Depression is as much a somatic (physical) disorder as it is a psychological one. Energy loss is a common somatic symptom. It can easily set off a debilitating cycle that prevents depression from lifting. That’s because the less energy you have, the more likely you are to stay in bed and avoid activities that’ll help you feel better.
One of the first questions clinical psychologist Elvira Aletta, Ph.D, asks her depressed clients is about their appetite, sleep and movement. All three are “fundamental to our ability to function [normally]” and affect our energy levels, which directly affects our mood, said Dr. Aletta, the founder of Explore What’s Next, a comprehensive psychotherapy practice.
Some people unwittingly search in all the wrong places to perk up their energy. For instance, they might drink a whole lot of coffee, which increases energy temporarily but then causes a crash. Or they might attribute their fatigue to lack of sleep. But getting more sleep can backfire. According to Dr. Aletta, this notion is “a real trap, because you can end up sleeping 16 hours a day.” Below, she shares five effective ways readers can lift their energy levels.
1. Take it one step at a time.
Making changes when you’re in the depths of depression can seem overwhelming (and impossible), which only worsens your mood. This is why Dr. Aletta stressed the importance of taking small steps and creating feasible goals at your current state. Before creating any goals with her clients, she asks: “Where are you now?” and “What can we do to stretch that out so it’s achievable?”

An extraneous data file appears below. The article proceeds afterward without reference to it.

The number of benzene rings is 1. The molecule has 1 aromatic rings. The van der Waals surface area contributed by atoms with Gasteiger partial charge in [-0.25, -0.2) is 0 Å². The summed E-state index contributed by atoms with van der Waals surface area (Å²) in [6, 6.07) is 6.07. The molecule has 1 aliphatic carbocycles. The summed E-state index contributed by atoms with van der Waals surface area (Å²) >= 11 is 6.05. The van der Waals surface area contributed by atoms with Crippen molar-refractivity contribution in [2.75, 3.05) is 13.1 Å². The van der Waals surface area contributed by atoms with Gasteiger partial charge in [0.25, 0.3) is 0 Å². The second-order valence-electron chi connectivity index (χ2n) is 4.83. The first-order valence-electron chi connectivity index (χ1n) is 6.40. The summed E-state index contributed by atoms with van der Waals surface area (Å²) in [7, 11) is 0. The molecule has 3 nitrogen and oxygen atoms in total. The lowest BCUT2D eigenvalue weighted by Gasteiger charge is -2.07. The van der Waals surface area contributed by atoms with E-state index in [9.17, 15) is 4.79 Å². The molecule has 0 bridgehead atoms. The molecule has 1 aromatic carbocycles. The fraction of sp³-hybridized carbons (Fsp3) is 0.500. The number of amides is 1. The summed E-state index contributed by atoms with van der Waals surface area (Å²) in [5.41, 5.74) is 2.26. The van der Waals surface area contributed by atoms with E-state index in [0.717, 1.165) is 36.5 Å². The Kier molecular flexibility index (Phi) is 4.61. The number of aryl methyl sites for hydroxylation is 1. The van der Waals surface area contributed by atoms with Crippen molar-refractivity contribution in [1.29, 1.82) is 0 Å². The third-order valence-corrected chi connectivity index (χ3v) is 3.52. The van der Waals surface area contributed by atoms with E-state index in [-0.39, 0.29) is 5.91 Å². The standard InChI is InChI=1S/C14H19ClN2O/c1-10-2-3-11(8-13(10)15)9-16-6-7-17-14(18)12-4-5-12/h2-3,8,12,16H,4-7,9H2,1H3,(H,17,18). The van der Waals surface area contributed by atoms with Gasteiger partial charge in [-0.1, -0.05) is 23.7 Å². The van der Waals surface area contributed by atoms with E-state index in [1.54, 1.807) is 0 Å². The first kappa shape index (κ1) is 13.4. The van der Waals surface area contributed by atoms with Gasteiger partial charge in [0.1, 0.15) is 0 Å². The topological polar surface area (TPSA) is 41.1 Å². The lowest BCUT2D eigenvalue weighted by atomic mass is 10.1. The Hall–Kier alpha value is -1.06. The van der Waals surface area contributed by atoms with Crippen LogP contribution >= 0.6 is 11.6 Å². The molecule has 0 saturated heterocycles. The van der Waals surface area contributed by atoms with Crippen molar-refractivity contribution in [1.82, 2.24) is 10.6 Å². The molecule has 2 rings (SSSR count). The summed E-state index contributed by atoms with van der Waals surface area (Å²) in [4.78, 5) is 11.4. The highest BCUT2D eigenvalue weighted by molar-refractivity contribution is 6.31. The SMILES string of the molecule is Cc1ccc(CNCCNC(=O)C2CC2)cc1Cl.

If someone is so depressed that they stay in bed all day, a good goal for them is to get up and take a shower. For another person who’s also depressed but makes it to work, their goal might be to engage in one pleasurable activity per day. (An example is spending 10 minutes dancing while blasting favorite tunes.)
Also, remember that making a small stretch, as Dr. Aletta calls it, is a step in the right direction to overcoming depression. Some people berate themselves because taking a shower is a seemingly trivial target. But remember that it leads to another step, which leads to another step. All these steps are simply the building blocks to getting better.
2. Practice good sleep hygiene.